We combed through all the scientific literature on health span and

lifespan. And then we found the effect size of what actually

worked the best. And then we ranked the biostatistical data

to say, what do we actually believe? And then we rank ordered those. We

said, all right, we have the power laws. Let's start with number one. And

so number one was too risky. It was a gene therapy that

basically you can't turn off. So we said, OK, too risky. We

can't answer number one. What's number two? And then we went down the list. And

so we've gone down, I think we're up to like 200 something now,

but we've implemented all the power laws. And then we

recorded all of this and we shared all my data publicly. And

as far as we know, I have the best biomarkers

of anyone in the world. Now, this is not to say

people don't have better biomarkers than me. They maybe do.

We just don't know about it. So of people who are

measured across the areas of cardiovascular

ability and inflammation and total bone marrow density and

speed of aging, et cetera, this whole long list of stuff, I

have the best biomarkers in the whole world. And so it demonstrates it

actually works. Like we took me as a 43 year old who

had beat himself up his entire life, like bad sleep,

chronically depressed, terrible diet. And we took me from

a terrible place to like among the best

in the world in three years time. And so I wanted to show like basically

the four minute mile for longevity. Like so people

would be like, I didn't think that was possible. And now I'm

Someone's done it. There's a guy who's done it. So it's possible. Is

there literally an Excel spreadsheet somewhere, which is like that,

like 300, 500 rows of all this, this research. That's so crazy. I love that. And

is very, very hard. Because yeah, most as you would expect, most

people are trained in a specific discipline in

a certain religion. Like, you know, it is a religion is

once you get in that world, it's almost impossible to block to

change their frame. And so it's really a bunch of

misfits who like they, they're either in a system or outside of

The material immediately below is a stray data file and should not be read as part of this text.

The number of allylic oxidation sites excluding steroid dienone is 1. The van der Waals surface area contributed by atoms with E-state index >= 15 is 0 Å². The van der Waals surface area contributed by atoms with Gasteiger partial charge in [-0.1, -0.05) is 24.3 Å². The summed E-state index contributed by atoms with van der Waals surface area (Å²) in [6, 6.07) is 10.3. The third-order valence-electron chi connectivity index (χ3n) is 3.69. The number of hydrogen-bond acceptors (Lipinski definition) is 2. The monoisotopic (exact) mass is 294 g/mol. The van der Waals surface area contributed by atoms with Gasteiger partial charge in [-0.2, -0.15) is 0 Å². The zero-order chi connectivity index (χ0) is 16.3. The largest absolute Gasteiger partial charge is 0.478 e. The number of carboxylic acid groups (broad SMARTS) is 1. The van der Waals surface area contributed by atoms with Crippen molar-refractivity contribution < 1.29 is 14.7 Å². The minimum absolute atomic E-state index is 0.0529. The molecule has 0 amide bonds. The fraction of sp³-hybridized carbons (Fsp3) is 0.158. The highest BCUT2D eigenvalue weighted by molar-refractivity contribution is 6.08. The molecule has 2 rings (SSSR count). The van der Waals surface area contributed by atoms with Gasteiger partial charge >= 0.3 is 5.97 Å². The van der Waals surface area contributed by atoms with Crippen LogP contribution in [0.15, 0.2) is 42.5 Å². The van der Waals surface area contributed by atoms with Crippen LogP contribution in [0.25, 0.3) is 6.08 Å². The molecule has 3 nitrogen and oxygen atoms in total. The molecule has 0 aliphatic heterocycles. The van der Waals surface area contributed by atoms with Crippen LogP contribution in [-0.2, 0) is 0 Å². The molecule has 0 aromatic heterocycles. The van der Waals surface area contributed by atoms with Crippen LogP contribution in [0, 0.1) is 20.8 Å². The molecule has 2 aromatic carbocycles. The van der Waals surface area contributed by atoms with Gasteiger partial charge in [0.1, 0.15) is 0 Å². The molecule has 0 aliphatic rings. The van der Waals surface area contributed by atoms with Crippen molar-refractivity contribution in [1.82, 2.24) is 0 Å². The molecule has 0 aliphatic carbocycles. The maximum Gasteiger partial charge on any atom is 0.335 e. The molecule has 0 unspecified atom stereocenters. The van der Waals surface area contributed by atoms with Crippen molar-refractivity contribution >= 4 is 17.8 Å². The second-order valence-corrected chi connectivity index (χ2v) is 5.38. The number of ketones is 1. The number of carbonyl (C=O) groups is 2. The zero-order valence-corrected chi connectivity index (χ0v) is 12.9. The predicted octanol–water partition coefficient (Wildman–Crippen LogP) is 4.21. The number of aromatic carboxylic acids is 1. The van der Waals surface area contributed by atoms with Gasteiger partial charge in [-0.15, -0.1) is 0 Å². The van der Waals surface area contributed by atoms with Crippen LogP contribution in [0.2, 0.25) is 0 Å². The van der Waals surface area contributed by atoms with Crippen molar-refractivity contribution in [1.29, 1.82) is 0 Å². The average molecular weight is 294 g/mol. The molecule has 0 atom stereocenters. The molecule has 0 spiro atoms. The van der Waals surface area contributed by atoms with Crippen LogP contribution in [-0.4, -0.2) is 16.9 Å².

it, and they just feel uncomfortable. They don't formally enter systems. And

so Yeah, they're like, like refugees almost like and we

just kind of pick we just kind of pick them up and they find a home with us

where we we play fast and we're robust. But

Do you have your body divided among people like

is are there like so I work at a satellite company like we have different

responsible engineers for different parts of the satellite, like the solar arrays or

the, you know, the flight computer or something. So do you have the equivalent of like

responsible engineers for like, do you have like an ear guy and

Yeah, we do it on an organ by organ basis because redefined if

I can say I'm chronologically 46, but that's not

really helpful. I need to talk about my heart age.

And when I speak about my heart's age, I need to speak about it from its anatomical,

uh, a function, anatomical and then functional capacity.

So I need to measure my heart age by like, you know, 10, 15 measurements. And

then you've got a true estimate on biological age. And

that's true for every organ. And so I'm, I'm chronologically 46. But

Yeah, that's so interesting. I love that. So that like, that is such a rethink of what

age is obviously, like, mostly I, I'm 33, because I've

been alive, I was born 33 years ago, and a couple months or whatever. But

so for can we dig into that a little bit? Like, I don't know if there are specific examples

of organs that you would like, highlight is interesting in

the way that you're calibrating the age of it. But is it like a functional thing?

Or is it like, are there are there like, I'm

sure there's a lot of function, but then also deeper data of like,

I'm curious if a couple examples. Cardiovascular ability through

VO2max. So it's how well your body can utilize oxygen.

That is a well, that data set is solid. Like

you, it's an age graph. So at age 18, you peak

and then you decline from there. That doesn't mean that you're

highest at age 18. You can get higher over time as you build, but generally speaking, age

18 is when you peak. And so yeah, my cardiovascular ability, my VO2

max is 58.7, which is the top 1.5% of

18 year olds. And then if you look at my total bone

mineral density, It's important. I'm in the top 0.02% of

30 year olds, which is age minimum for that test. And if you look at my nighttime erections,

you know, it's like, it always makes people laugh, but it's a really important

marker for psychological, cardiovascular and

sexual health. I'm better than the average 18-year-old by

a significant margin. Because the younger you are, the more erections you

have, and then they start tapering down over time until you have none. And so yeah, if you take any

one of my few dozen markers that are big ones, there's

very clear age graphs on where something

should be at a certain age. And so we've tried to take every single one, kidney,

liver, heart, pancreas, thymus, brain, ears, eyes, everything,

Is there a particular one that you feel like more people should know about that don't? Like

thymus is one you've mentioned, I've heard you talk about before, I think that